, Volume 60, Issue 2, pp 182-196

Algal allelopathy

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Abstract

The comprehensive review on allelopathy (Rice, 1979, 1984) has been largely responsible for the evolution of allelopathy as an independent branch of chemical/ physiological ecology. The allelopathic research during the last four decades drew attention to different facets of the interactions among the constituents of habitat, calling for an understanding of the role of allelopathy under different habitat conditions. In view of this, we have reviewed the existing information on allelopathic interactions in aquatic habitats with special reference to algal allelopathy. This review has been mainly confined, therefore, to different aspects of algal allelopathy such as allelopathic interactions in algae, algal toxins, bioassays, and implications of algal allelopathy.

In spite of the large number of reviews on allelopathy (see section III), no independent review appears on algal allelopathy. Although there were reports of toxins from cyanobacteria and other algae, no appreciable attempt was made to implicate algal toxins in allelopathy under field conditions. Knowledge of chemistry and biology of allelochemical can help in their potential use in controlling plant diseases and weeds. Therefore, it is urgent to study algal toxins for their involvement in ecological phenomena such as succession, for their uses as herbicides, weedicides, and pesticides, for their uses in solving some of the problems of algal ecology, and for their involvement in applied aspects.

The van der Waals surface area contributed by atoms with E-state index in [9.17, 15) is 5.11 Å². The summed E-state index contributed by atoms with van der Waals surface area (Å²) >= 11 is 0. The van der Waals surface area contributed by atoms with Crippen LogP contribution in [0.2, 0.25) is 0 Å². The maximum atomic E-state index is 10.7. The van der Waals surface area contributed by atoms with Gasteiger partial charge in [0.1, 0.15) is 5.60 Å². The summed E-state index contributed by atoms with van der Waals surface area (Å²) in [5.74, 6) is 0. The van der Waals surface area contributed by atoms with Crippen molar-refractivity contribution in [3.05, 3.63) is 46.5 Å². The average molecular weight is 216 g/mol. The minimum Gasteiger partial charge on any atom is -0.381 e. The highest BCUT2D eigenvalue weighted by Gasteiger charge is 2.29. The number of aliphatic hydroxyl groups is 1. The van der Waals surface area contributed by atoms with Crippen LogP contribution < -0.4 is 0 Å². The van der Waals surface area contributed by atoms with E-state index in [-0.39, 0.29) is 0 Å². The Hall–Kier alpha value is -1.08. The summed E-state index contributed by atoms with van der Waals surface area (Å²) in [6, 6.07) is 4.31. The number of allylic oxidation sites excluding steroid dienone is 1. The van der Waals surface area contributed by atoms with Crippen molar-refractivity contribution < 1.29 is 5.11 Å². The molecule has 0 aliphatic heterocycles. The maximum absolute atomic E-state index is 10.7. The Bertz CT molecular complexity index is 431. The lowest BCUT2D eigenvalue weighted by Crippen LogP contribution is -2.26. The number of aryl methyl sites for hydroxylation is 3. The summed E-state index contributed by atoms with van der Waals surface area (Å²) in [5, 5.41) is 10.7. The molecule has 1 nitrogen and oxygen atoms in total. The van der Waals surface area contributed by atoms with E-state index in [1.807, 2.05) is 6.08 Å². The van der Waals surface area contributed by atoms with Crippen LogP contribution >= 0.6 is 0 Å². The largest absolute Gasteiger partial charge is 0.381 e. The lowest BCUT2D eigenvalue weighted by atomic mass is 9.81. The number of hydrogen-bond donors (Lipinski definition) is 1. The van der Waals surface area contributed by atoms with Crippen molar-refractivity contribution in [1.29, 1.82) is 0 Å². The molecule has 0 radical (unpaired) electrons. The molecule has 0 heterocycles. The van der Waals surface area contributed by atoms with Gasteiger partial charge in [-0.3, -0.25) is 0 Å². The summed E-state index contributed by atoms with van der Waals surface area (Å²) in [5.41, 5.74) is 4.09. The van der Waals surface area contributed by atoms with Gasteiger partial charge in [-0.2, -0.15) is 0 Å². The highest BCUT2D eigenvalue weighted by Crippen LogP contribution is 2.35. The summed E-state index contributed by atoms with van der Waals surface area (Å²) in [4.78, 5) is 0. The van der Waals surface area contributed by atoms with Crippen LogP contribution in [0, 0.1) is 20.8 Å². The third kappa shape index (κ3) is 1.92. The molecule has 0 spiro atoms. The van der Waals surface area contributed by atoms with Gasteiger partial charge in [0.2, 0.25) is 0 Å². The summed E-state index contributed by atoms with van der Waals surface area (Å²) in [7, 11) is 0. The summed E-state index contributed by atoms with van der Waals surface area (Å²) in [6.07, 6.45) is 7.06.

Algal allelopathy is a manifold ecological/physiological phenomenon. Chemicals contributed by the alga can affect (1) other algae in its vicinity, (2) its own growth (i.e., autotoxicity), (3) microbes associated with it, (4) higher plants in its vicinity, and (5) accumulation and availability of nutrient ions which can influence the distribution, growth and establishment of other algae, microorganisms, and plants. However, to establish algal allelopathy of ecological relevance, it is essential to demonstrate the involvement of allelopathy under field conditions. Further, comments should be made on residence time, biological active concentration, mode of renewability, static and dynamic availability of allelochemical, and its variation, if any, with season, site, habitat, and environmental factors.

Further, many algae, especially blue-green, influence the Zooplankton population. Is it just a toxic effect of blue-green algae (BGA), or can it be included under allelopathy? This point has been debated and is discussed in the present article.